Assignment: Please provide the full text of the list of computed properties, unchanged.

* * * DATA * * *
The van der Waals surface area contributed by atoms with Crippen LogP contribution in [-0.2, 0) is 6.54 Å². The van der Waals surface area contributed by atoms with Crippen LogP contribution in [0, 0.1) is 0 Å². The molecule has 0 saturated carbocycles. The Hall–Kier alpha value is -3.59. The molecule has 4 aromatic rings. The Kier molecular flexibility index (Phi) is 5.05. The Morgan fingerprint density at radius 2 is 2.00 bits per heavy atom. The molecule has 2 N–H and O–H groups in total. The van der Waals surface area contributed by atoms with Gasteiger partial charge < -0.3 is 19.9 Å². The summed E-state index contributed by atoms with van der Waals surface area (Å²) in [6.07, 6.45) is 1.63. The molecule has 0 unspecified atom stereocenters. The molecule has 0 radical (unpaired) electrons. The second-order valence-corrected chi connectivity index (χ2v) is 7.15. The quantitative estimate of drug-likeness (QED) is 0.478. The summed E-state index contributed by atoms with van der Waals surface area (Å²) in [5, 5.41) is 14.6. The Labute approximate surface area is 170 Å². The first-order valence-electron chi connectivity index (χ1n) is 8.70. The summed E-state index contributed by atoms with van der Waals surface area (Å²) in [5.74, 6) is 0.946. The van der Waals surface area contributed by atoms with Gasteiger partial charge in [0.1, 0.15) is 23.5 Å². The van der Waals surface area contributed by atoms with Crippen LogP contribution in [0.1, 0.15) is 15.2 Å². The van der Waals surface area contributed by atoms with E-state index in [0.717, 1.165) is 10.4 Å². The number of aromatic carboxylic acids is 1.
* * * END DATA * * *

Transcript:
The van der Waals surface area contributed by atoms with Crippen LogP contribution in [-0.2, 0) is 6.54 Å². The van der Waals surface area contributed by atoms with Crippen LogP contribution in [0, 0.1) is 0 Å². The molecule has 0 saturated carbocycles. The Hall–Kier alpha value is -3.59. The molecule has 4 aromatic rings. The Kier molecular flexibility index (Phi) is 5.05. The Morgan fingerprint density at radius 2 is 2.00 bits per heavy atom. The molecule has 2 N–H and O–H groups in total. The van der Waals surface area contributed by atoms with Gasteiger partial charge < -0.3 is 19.9 Å². The summed E-state index contributed by atoms with van der Waals surface area (Å²) in [6.07, 6.45) is 1.63. The molecule has 0 unspecified atom stereocenters. The molecule has 0 radical (unpaired) electrons. The second-order valence-corrected chi connectivity index (χ2v) is 7.15. The quantitative estimate of drug-likeness (QED) is 0.478. The summed E-state index contributed by atoms with van der Waals surface area (Å²) in [5, 5.41) is 14.6. The Labute approximate surface area is 170 Å². The first-order valence-electron chi connectivity index (χ1n) is 8.70. The summed E-state index contributed by atoms with van der Waals surface area (Å²) in [5.74, 6) is 0.946. The van der Waals surface area contributed by atoms with Gasteiger partial charge in [0.1, 0.15) is 23.5 Å². The van der Waals surface area contributed by atoms with Crippen LogP contribution in [0.1, 0.15) is 15.2 Å². The van der Waals surface area contributed by atoms with E-state index in [0.717, 1.165) is 10.4 Å². The number of aromatic carboxylic acids is 1.